This is not the place to go into the complexities of what used to be called "stratification theory," but ever since Marx gave a prominent place to "class" in his interpretation of history, there has been general agreement to use this term to refer to a system of ranking in which the command of economic resources is the prevailing criterion. Put simply, a class system is one in which, most of the time, money talks. It does not necessarily purchase power (though, if one wants power, it certainly doesn't hurt to be rich), but it usually can purchase status, if not for oneself then for one's children.
Marx was wrong about many things concerning class, especially about his most cherished class, the proletariat. But he was quite right in his understanding of how class triumphed in European history over earlier forms of ranking. Money did not always talk the way it has since the rise of capitalism. And class had to struggle hard against the stratification system of the ancien regime, which was based, not on money, but on descent and honor. As capitalism triumphed, these earlier criteria of rank increasingly paled in significance, naturally to the immense chagrin of those who had claims to them. This too is a complex and fascinating topic that cannot be pursued here. But one point can be made very succinctly: Class, more than any other system of ranking, frees individuals from the accident of birth.
Another old-fashioned distinction of pre-1960s sociology is useful here- that between ascription and achievement. In most human societies before the advent of modern capitalism rank was ascribed-that is, it was based on what an individual was, and not on what he did. The traditional Hindu caste system was the most perfect form of ascribed ranking: An individual's place in the social hierarchy was fixed at birth and, at least in principle, remained immutable throughout his life (at any rate, in this life-the Hindu idea that social mobility could occur in future incarnations is, alas, beyond the scope of sociology). But birth and descent were also of crucial importance in the social orders of feudalism and the ancien regime. Here too the game was essentially fixed at birth, with only slim chances of changing the odds by means of this or that effort.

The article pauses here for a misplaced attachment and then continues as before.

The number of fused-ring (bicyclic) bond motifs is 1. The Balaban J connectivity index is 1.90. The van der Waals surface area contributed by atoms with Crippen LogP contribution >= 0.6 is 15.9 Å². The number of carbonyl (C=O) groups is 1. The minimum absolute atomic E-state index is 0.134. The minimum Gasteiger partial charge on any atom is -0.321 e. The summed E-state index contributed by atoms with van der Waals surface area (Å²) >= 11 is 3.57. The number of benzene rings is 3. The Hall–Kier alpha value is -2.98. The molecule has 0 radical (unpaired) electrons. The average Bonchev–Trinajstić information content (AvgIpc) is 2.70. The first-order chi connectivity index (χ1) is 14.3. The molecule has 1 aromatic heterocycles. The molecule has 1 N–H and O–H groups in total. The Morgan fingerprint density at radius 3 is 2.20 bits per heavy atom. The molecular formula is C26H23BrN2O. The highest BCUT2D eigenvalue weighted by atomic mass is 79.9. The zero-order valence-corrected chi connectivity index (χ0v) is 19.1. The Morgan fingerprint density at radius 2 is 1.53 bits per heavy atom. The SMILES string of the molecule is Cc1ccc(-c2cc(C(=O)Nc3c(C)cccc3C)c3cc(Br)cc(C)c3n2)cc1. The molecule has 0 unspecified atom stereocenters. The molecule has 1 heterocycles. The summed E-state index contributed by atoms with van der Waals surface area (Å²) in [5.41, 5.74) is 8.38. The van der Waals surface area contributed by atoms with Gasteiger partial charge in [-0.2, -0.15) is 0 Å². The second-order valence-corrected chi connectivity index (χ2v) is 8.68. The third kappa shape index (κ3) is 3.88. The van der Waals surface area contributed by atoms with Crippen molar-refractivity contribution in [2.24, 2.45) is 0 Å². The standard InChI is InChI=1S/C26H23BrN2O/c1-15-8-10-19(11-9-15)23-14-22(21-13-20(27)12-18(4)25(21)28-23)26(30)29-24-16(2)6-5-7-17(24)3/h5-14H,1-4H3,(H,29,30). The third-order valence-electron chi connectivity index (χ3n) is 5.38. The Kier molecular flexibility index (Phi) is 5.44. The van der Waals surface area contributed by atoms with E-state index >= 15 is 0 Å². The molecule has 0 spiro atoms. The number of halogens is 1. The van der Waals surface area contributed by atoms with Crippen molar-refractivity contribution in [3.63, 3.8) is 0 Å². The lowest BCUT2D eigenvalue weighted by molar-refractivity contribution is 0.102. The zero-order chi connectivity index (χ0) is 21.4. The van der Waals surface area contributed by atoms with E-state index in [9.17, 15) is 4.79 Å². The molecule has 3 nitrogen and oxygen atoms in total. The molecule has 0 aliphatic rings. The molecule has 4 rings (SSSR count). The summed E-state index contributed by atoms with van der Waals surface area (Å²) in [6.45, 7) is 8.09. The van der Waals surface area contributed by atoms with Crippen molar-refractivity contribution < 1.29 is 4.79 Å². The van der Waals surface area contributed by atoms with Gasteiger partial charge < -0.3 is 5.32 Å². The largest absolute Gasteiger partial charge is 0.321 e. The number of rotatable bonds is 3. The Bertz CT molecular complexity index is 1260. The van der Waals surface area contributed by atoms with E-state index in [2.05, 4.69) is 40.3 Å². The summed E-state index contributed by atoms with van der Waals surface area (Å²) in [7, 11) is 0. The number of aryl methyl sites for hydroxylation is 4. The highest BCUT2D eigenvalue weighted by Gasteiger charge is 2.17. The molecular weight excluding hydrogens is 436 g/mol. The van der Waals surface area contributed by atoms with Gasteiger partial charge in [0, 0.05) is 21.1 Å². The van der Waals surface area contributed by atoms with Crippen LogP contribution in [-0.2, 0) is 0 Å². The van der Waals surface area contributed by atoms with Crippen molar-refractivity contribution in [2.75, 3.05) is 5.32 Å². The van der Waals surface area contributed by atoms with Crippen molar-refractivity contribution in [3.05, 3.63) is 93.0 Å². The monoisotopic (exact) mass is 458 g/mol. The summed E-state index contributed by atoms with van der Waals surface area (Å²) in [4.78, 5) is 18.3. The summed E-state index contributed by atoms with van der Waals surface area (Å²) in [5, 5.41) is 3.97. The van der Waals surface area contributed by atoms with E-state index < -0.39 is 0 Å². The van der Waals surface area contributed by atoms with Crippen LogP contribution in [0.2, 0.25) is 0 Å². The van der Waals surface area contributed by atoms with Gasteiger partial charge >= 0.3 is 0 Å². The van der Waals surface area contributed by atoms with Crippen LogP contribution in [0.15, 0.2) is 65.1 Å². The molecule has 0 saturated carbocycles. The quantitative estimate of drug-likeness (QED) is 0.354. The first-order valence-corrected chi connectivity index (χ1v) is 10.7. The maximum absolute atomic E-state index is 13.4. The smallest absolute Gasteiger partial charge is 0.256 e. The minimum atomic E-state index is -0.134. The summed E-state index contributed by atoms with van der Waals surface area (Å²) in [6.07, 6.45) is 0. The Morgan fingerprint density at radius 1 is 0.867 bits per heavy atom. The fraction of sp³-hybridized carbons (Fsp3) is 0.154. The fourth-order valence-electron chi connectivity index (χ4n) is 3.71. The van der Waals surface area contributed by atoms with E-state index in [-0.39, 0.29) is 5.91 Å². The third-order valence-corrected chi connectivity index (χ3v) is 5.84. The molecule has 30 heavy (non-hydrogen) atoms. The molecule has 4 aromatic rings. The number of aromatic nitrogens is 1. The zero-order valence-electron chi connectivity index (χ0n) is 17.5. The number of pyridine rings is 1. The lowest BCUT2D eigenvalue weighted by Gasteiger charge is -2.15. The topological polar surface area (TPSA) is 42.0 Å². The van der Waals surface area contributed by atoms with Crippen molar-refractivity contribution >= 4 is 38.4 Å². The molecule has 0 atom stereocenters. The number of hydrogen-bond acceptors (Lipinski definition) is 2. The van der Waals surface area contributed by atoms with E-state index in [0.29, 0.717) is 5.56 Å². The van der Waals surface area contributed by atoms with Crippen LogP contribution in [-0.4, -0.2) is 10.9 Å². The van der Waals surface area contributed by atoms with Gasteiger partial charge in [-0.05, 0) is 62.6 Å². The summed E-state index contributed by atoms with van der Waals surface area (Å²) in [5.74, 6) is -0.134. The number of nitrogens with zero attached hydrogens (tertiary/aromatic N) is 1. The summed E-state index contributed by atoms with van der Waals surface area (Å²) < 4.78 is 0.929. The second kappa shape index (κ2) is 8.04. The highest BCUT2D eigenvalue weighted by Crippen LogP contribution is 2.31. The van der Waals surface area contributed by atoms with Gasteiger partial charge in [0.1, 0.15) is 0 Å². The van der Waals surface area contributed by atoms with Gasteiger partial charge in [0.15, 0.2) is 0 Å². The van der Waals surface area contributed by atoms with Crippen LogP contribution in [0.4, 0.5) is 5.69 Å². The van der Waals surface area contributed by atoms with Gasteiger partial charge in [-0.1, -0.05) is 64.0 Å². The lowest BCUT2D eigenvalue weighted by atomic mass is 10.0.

By contrast, a class system, while it does not do away with the advantages or disadvantages of birth, leaves enormously more room for achievement. An Untouchable had no chance of becoming a Brahmin, and a member of the lower feudal orders had few opportunities to make it into the aristocracy, but the poor in a class society have at least a reasonable chance of making it into the middle class and some middle- class individuals do make it into the ranks of the rich. Of all the empirically available stratification systems, class allows for the highest degree of social mobility (upward as well as downward). It is a relatively open system. This openness is not unrelated to what people, in ordinary parlance, mean by freedom.
The ideal of equality, even if it were desirable (which I, for one, am not at all sure of), is empirically unattainable. The options are between different systems of inequality. The most violent project of creating an egalitarian society, the Communist one, managed to create a grossly inegalitarian society that curiously resembled feudalism, with the party elite playing the role of the old aristocracy. By comparison both with it and with other possibilities of social hierarchy, class appears relatively benign. Its harshnesses can be softened by political means. Its openness goes well with economic development and with democratic politics. Three cheers for class? Hardly. But, in an imperfect world, two cheers would seem to be in order.